Recent study has shown that some skin cancers start in stem cells that lend colour to hair and originate in hair follicles.
Some of the most deadly skin cancers may start in stem cells that lend colour to hair, and originate in hair follicles rather than in skin layers, a new study finds. A new study, published online in Nature Communications, found that unlike their normal counterparts, newly cancerous pigment stem cells then migrate up and out of the follicles to establish melanomas in nearby surface skin before spreading deeper. The study was conducted in genetically engineered mice, with the results confirmed in human tissue samples.
Hair follicles are complex organs that reside within skin layers. It is there that immature pigment-making cells develop cancer-causing genetic changes – and in a second step – are exposed to normal hair growth signals, say the authors of this study. Sunlight was a major risk factor for melanoma, but the triggers are always there in normal follicles.
The study results reflect development, in which human starts as a single stem cell, the embryo, and becomes a fetus made up of hundreds of cell types. Along the way, stem cells divide, multiply and specialise, until finally, they become cells capable of playing a single role.
Complicating matters, stem cells can become more than one cell type, and can shift between them. This flexibility is useful during development, but can be dangerous in adults, in whom cancer cells are thought to re acquire aspects of early embryonic cells. Because of this malleability, researchers have theorized that melanomas might arise from several stem cell types, making them hard to treat and their origin difficult to track.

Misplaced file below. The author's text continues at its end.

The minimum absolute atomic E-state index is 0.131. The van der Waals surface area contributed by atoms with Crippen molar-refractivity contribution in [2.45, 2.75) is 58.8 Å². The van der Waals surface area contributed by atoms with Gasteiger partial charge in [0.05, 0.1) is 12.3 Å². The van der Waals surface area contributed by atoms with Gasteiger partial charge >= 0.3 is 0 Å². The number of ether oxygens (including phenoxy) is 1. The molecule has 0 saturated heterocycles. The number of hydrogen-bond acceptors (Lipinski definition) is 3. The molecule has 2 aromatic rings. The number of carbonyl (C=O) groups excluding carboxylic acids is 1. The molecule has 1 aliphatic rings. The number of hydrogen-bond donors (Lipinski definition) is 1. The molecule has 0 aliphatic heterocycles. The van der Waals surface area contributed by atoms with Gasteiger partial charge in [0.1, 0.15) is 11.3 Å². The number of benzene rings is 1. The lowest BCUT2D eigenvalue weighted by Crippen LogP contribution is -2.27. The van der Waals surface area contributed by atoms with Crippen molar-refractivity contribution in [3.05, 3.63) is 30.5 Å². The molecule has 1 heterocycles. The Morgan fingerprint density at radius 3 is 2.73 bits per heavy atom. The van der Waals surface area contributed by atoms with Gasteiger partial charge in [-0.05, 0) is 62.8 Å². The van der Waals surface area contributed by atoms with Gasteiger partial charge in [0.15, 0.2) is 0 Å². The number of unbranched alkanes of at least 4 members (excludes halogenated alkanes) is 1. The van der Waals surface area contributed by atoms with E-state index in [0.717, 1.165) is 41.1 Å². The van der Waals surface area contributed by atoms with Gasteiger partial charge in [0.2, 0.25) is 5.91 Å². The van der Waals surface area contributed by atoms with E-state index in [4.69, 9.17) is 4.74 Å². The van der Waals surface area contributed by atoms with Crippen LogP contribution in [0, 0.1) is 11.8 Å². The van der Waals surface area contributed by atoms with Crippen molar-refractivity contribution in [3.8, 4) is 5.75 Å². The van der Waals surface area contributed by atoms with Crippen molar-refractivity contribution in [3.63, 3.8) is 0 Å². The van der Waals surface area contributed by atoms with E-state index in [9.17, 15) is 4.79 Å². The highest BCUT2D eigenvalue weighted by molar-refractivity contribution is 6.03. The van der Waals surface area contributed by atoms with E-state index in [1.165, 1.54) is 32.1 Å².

The new study addresses the stem cells that mature into melanocytes,cells that make the protein pigment melanin, which protects skin by absorbing some of the sun’s ultraviolet rays. By absorbing some wavelengths of visible light, but reflecting others, pigments “create ” hair color.
The research team established a new mouse model for the study of melanoma, one engineered such that the team could edit genes in follicular melanocytes stem cells. This capability enabled researchers to introduce genetic changes that made only melanocyte stem cells and their descendants destined to form melanomas glow no matter where they traveled.
Once there, the cells shed the makers and pigment that went with their follicular origins, presumably in response to local signals. They also acquired signatures similar to nerve cells and skin cells, molecular characteristics “almost exactly like ” those noted in examinations of human melanoma tissue. “Our mouse model is the first to demonstrate that follicular oncogenic melanocyte stem cells can establish melanomas, which promises to make it useful in identifying new diagnostics and treatments for melanoma,” says first study author Qi Sun, PhD.